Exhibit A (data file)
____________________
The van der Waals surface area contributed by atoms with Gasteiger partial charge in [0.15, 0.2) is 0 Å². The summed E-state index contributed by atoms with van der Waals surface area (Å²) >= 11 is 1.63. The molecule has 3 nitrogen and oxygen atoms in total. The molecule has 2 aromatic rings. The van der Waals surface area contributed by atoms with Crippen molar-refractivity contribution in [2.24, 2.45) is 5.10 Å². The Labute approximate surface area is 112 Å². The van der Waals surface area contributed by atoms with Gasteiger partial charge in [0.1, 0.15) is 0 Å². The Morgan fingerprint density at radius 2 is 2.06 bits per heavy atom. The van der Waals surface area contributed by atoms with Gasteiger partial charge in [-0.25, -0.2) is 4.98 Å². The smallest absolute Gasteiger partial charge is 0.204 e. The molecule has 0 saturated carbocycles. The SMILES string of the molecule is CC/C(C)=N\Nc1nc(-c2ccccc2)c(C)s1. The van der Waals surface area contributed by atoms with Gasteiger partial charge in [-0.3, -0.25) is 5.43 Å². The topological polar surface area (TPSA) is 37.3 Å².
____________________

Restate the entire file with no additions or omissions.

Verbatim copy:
The van der Waals surface area contributed by atoms with Gasteiger partial charge in [0.15, 0.2) is 0 Å². The summed E-state index contributed by atoms with van der Waals surface area (Å²) >= 11 is 1.63. The molecule has 3 nitrogen and oxygen atoms in total. The molecule has 2 aromatic rings. The van der Waals surface area contributed by atoms with Crippen molar-refractivity contribution in [2.24, 2.45) is 5.10 Å². The Labute approximate surface area is 112 Å². The van der Waals surface area contributed by atoms with Gasteiger partial charge in [0.1, 0.15) is 0 Å². The Morgan fingerprint density at radius 2 is 2.06 bits per heavy atom. The van der Waals surface area contributed by atoms with Gasteiger partial charge in [-0.25, -0.2) is 4.98 Å². The smallest absolute Gasteiger partial charge is 0.204 e. The molecule has 0 saturated carbocycles. The SMILES string of the molecule is CC/C(C)=N\Nc1nc(-c2ccccc2)c(C)s1. The van der Waals surface area contributed by atoms with Gasteiger partial charge in [-0.3, -0.25) is 5.43 Å². The topological polar surface area (TPSA) is 37.3 Å².